Aspiring to produce more expressive works, my submissions to Humans of San Quentin depart somewhat from the photorealism I generally aim for. The abstract paintings “Peccani” and “Nil Desperandum” are expressions of contrition and hope, respectively. Nearly a decade ago I read an article about an abstractionist from the 1980s who found inspiration for his masterpieces by squeezing his eyes shut and observing the images captured there. Years later as I contemplated the impact of my crime while staring into middle space across the dayroom, I closed my eyes tightly against the tears that threatened there. The bright overhead lights and sunlight spilling in from the high windows burned their impressions into the dark red field of my eyelids. Influenced by this unorthodox technique, as well as “Light Red Over Dark Red” by Mark Rotuko, “Peccari” is both an abstraction of prison and an acknowledgment of my crime.

“Nil Desperandum” is not as solemn in its imagery or color scheme, but it lacks no depth in mood. Its inspiration came from a photograph by a well known Bay Area photographer, Amy Ho. About six years ago while flipping through pages of a photography magazine, I came across an ad for an art exhibit in San Francisco. A picture of “Wall Space II” was featured in the ad, and though it was no more than an inch in size, I was instantly captivated by the warm-toned image. It possessed for me both mystery and promise. Although my interpretation of Amy’s stunning photograph is rendered in cooler colors for a more ethereal effect, I hope it does not deviate too far from the emotions evoked in the original.


When did you start painting?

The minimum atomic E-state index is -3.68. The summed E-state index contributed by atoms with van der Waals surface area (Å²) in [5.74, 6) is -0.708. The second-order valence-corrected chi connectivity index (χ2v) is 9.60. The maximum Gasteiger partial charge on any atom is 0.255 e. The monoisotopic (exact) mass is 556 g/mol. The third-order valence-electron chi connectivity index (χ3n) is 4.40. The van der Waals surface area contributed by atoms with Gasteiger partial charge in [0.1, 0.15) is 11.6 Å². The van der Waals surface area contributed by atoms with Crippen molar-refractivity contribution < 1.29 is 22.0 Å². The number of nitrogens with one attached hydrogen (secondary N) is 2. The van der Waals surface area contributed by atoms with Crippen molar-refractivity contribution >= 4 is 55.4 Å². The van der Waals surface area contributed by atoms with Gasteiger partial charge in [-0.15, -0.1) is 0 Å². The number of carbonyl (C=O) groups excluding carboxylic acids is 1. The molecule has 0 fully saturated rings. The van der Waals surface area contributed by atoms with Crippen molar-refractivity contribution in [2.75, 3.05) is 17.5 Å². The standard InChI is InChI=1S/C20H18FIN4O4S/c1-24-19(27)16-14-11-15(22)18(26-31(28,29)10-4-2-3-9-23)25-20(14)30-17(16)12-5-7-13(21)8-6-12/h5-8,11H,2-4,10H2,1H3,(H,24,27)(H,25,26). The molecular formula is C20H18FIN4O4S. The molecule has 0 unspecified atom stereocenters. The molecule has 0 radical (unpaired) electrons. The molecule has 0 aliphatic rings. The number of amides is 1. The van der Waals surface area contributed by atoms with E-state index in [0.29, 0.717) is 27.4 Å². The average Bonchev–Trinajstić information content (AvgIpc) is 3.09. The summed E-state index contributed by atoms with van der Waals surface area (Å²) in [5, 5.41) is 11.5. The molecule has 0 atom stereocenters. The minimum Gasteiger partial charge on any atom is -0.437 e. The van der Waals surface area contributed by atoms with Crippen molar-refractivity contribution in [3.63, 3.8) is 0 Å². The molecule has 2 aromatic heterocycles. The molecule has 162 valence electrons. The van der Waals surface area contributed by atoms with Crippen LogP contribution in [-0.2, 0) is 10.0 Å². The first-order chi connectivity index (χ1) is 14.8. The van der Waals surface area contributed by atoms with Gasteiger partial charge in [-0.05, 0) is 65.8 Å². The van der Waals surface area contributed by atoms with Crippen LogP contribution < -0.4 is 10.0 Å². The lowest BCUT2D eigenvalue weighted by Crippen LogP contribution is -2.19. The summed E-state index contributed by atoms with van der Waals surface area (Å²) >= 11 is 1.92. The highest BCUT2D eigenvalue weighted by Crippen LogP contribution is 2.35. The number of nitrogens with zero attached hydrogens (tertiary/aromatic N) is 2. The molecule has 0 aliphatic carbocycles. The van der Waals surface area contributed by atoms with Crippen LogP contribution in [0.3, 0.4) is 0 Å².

Evidently, I’ve been drawing since before I can remember. Literally. For far too long I had thought that my twin brother, William, and I started drawing when we were about five or six years old. This mistaken belief was dispelled when my mom came to visit in 2016. The conversation turned to a mural I had painted. My mom reached for my hand and told me an adorable story of when William and I were two and three years old. Our dad had taken her out for the evening, leaving us and our younger sister, Sheri, with the babysitter. When my mom and dad returned, the sitter met them in tears. Panicked, she pleaded, “I was with the baby, so I didn’t know what they were doing in there.” Instantly alarmed, my mom pressed the girl for answers. “You’ve got to see this for yourself,” as she led the way to our room. When she opened the door, my mom’s jaw dropped. William and I had used our crayons to draw on the walls of our bedroom. She said,”There were planes taxiing, taking off, in flight, and landing in a colorful panorama that spanned two of the walls your dad had painted earlier that day.” The cuteness of that story notwithstanding, I grew up in a dysfunctional household. Drawing became a means to escape the violence and neglect. I continued to draw throughout my life, but I felt like my work lacked emotion. I had been searching for years to find an outlet to express myself in more meaningful ways. Seven years ago, I was given the opportunity to paint murals. Although I had never painted before, I possessed an unflappable belief that I could. My very first painting was a 17’ x 81’ wide mural. It was so well received that other painting opportunities arose immediately. I began to notice self-confidence had gotten a bit of a boost from the adulation too. Coming from a broken home in disadvantaged neighborhoods, I had long struggled with low self-esteem and worthlessness. When I began to realize how transformative art had been for me, I co-founded Artistic Rehabilitative Therapy (ART), a group designed to offer incarcerated individuals the rehabilitative benefits I derived from painting. That’s when I really became mindful about what I painted. I wanted my work to represent where I am in my recovery. ART was so successful that we became self-sufficient in short order. With the invaluable support of Warden Ndoh and Dr. Hughes from Fresno State University’s criminology department, we became involved in community projects, had our work exhibited at their graduate gallery and at a year-long installation at Alcatraz Island. We also received local television news coverage. All of these accomplishments were character-building experiences for the men involved, and a reminder to me why painting is so important.